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Some words about blockchain technology and arts.
2019-09-23 16:05:27 My idea for the grey-paper was describe how to create a full lifetime support chain for
virtual, digital, media to physical art with all in between and mixtures. Meanwhile I tested
some implementations.

Yet the first finding is, no current implementation has this wide range.
There a digital galleries for digital artworks of some specific medias, but they
do not have an API interface for uploads. One has to do this manually.
Other solutions allows to sign your physical artwork with a RFID blockchain token,
but this solution does not work for digital arts.
Again one may find twitter like stuff, good to promote ones artworks and earn a little money,
but this social pubsub network has no API again and is missing the gallery.
Something I already tried and welcome is a notary solution. The do have an API.

All solutions are missing a documentation part. How one has made it, the possibility of
reconstruction here by.
Those implementations call themself democratic for the reason of an alternative access to the
market, or as someone has called it: "An alternative value chain". This is the same old money
chain just with new money and a new implementation.

Backward stability is not given and therefore no long lifetime support.
Some of the things we desperately need to trust in a promise, especially since
we get older and older. So I am not talking about something like 20 or 50 years support,
I actually talk about 100 years plus. Just imagine how long institutions like Sotheby's or
Christies do exists, or certain "national" collections and museums like the Louvre or the Uffizi.

For what I want to do is exactly this. Establish a cultural blockchain with long life support,
documentation of the making of, the whereabouts, exhibitions, the ownerships, contracts and
the licencing development and finally some additional stuff I haven't thought about.

On the technical side, either the implementations do or do not support signing documents. Most of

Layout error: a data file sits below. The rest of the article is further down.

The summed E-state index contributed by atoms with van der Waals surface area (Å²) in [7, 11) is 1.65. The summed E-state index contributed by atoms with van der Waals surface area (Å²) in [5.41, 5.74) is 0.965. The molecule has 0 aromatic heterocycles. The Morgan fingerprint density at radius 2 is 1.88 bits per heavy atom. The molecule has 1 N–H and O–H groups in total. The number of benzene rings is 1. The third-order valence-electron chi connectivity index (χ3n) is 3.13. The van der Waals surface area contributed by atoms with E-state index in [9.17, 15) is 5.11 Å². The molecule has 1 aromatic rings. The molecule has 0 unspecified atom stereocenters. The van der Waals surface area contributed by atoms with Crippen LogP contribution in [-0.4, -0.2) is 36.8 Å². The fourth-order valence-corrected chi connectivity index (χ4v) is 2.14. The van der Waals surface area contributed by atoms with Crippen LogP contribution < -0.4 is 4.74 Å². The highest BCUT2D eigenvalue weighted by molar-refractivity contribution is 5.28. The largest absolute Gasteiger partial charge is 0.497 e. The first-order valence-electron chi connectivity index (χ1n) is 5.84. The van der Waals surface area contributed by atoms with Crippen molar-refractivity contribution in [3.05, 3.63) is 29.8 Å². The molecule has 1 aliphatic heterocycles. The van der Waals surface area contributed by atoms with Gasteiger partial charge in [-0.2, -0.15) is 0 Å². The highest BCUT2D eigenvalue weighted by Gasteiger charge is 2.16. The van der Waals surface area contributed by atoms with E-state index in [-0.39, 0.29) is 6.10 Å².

them are broken due technical changes. For example Ethereum:
With ERC20 and ERC271 you should have both, support for money and document based blockchain.
You will find a lot of examples for galleries or Cryptokitties like collection gaming. All from
2018 or earlier, none from now a days. In the end of the year 2018 Solidity, the language
blockchain contracts for Ethereum are written in, has been upgraded from version 0.4.x to 0.5.x,
introducing on going braking chances. None of the 2018 examples do work anymore.
They do not compile.
They are not easy to fix, if at all, because one would need intimate knowledge of the API,
how things changed, what are the new paradigms or how they have been replaced, if.

The ease of access to knowledge is important to build trust.

What I found, was many larger players instead. Exclusive networks and tools, which handle the
access to other players in the market. Wasn't the idea of blockchain to be decentralised?
Isn't that the reason to build decentralised apps?
Should servers be decentralised, too, shouldn't they?

Open, stable, well documented APIs, decentralised public always and almost on servers and d-apps
are the solution, but not door keeping networks with proprietary implementations.

You can find my current version of my blockchain grey-paper at

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